By Ammon Shea
Every year, a group of people at OUP USA put our heads together and come up with a Word of the Year. This is an example of a word (or expression) that we feel has attracted a great deal of new interest in the year to date. It need not have been coined within the past twelve months (although it generally is a new word). It does not have to be a word that will stick around for a good length of time (it is very difficult to accurately predict which new words will have staying power). It does not even have to be a word that we plan on introducing into the dictionary (at least, not unless it seems fairly certain that it will stick around for a while).
An excellent example of all of this is the word refudiate, which was brought to prominence this year through its use by Sarah Palin, first in speech as a television commentator, and then in text as a twitter post. Palin was certainly not the first person to use this word – in fact, it has come up in enough other places over the past hundred and twenty years that it seems fair to ask why refudiate isn’t in the dictionary already.
This word dates back at least to June 14th 1891, when it appeared in a story in the Fort Worth Gazette, a Texas newspaper: “…it is the first declaration of how the party stands, and in great measure a refudiation of the charges of dickering…”
As Ben Zimmer pointed out, the word comes up again in 1925, this time in a newspaper headline in the Atlanta Constitution, on June 21st: “Scandal Taint Refudiated In Teapot Case by Court, Fall Says in Statement.”
The use of refudiate occurred a number of other times, both in print and in documented speech. The web site Politico describes how Senator Mike Dewine used it in 2006 (“Sherrod Brown needs to refudiate these comments”), and Mark Lieberman at Language Log has done a fine job of documenting its use in text prior to Palin’s use of it on twitter.
So if the word has been in use in some demonstrable fashion for well over a hundred years why hasn’t it already been included in the dictionary? The closest it has come to being enshrined in a reference work is its appearance in Victoria Fromkin’s 1973 work, Speech Errors as Linguistic Evidence, in which she points out that it is representative of a common type of error, similar to ebvious (evident + obvious) and frowl (frown + scowl). But every other time that refudiate has been used it was used in error, either intentionally or because the author simply (and somewhat reasonably) thought it was in fact a word.
Dictionaries typically do not include words that exist only because they are mistakes (unless the mistake becomes widespread enough that it enters the language). For instance, the word volumptuous has been in use in English since at least 1704, when it appeared in a poem in The Athenian Oracle, a London periodical (“Thro’ painted Scenes of gay volumptuous Joys, The Drudges post to Brimstome-Miseries”). Yet, even though it was used dozens of times throughout the 18th, 19th and 20th centuries, you will be hard-pressed to find it in a dictionary, for the simple reason that it has always been a misprint, an error in writing, or a fanciful use by some author. In the unlikely event that a politician or other person in an extremely public position was to suddenly use the word volumptuous in such a fashion that it was on everyone’s lips, then it would become a word that is looked at in a different light.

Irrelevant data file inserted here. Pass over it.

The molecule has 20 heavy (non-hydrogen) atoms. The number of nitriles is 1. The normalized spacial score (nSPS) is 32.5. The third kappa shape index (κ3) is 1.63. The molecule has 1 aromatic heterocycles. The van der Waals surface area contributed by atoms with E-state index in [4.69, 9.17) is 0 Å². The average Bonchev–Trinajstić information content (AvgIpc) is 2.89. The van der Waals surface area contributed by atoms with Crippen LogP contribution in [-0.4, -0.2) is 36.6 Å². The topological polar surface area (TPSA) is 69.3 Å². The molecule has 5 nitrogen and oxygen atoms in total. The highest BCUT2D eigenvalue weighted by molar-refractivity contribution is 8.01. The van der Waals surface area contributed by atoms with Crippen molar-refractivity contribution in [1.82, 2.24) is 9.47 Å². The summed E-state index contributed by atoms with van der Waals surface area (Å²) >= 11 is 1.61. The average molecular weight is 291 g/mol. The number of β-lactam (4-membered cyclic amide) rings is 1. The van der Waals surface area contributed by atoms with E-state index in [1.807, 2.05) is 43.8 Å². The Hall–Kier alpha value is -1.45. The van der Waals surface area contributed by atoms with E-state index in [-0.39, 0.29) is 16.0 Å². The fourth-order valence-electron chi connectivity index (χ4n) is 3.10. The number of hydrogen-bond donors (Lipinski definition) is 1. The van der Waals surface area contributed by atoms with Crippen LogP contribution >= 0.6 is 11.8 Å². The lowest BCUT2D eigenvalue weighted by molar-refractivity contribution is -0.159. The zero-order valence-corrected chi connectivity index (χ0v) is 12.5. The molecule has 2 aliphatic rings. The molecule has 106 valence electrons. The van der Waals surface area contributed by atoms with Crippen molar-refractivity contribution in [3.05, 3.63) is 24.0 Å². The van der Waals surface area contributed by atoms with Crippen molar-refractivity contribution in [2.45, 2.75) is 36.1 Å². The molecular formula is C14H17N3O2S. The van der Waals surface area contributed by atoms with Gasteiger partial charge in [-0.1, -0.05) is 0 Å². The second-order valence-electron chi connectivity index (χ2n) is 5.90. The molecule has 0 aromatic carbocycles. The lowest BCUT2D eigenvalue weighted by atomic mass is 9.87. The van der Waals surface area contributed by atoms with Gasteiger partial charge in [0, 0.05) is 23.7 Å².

There is a possibility that this word will now be picked up by enough people and used in print that it will find itself in a dictionary of the future. The way that languages change and accrue new words and meanings may not be to everyone’s liking, but it is inexorable nonetheless, and English has been progressing this way for many hundreds of years.
It is entirely possible that refudiate will never find itself defined in an Oxford dictionary – it may be the linguistic mayfly that attracts our attention for but a short burst of time and then becomes just another fad we look back upon. But candidates for Word of the Year need not have the promise of permanence – they are contending to be the word of this past year, and not necessarily every year to come.
And even though it may be merely an ephemeral glitch, mistakes in language can sometimes be tenacious, and have the ability to burrow in and achieve permanence. After all, the word cocoa is nothing more than a corruption of the word cacao, yet few of us feel as though we are speaking incorrectly when we order one in a restaurant.
Granted, this mistaken use of cocoa for cacao happened a few hundred years ago, but who is to say that a hundred years from now our descendants won’t be proudly refudiating whatever it is that people refudiate in 2110?
Ammon Shea is the author of Reading the OED: One Man, One Year, 21,730 Pages and The Phone Book: The Curious History of the Book That Everyone Uses But No One Reads. He has been reading almost nothing but dictionaries and assorted other reference works for more than a decade, and consequently is not overburdened with social invitations. He lives in New York City with his wife, son, and an unseemly quantity of old books.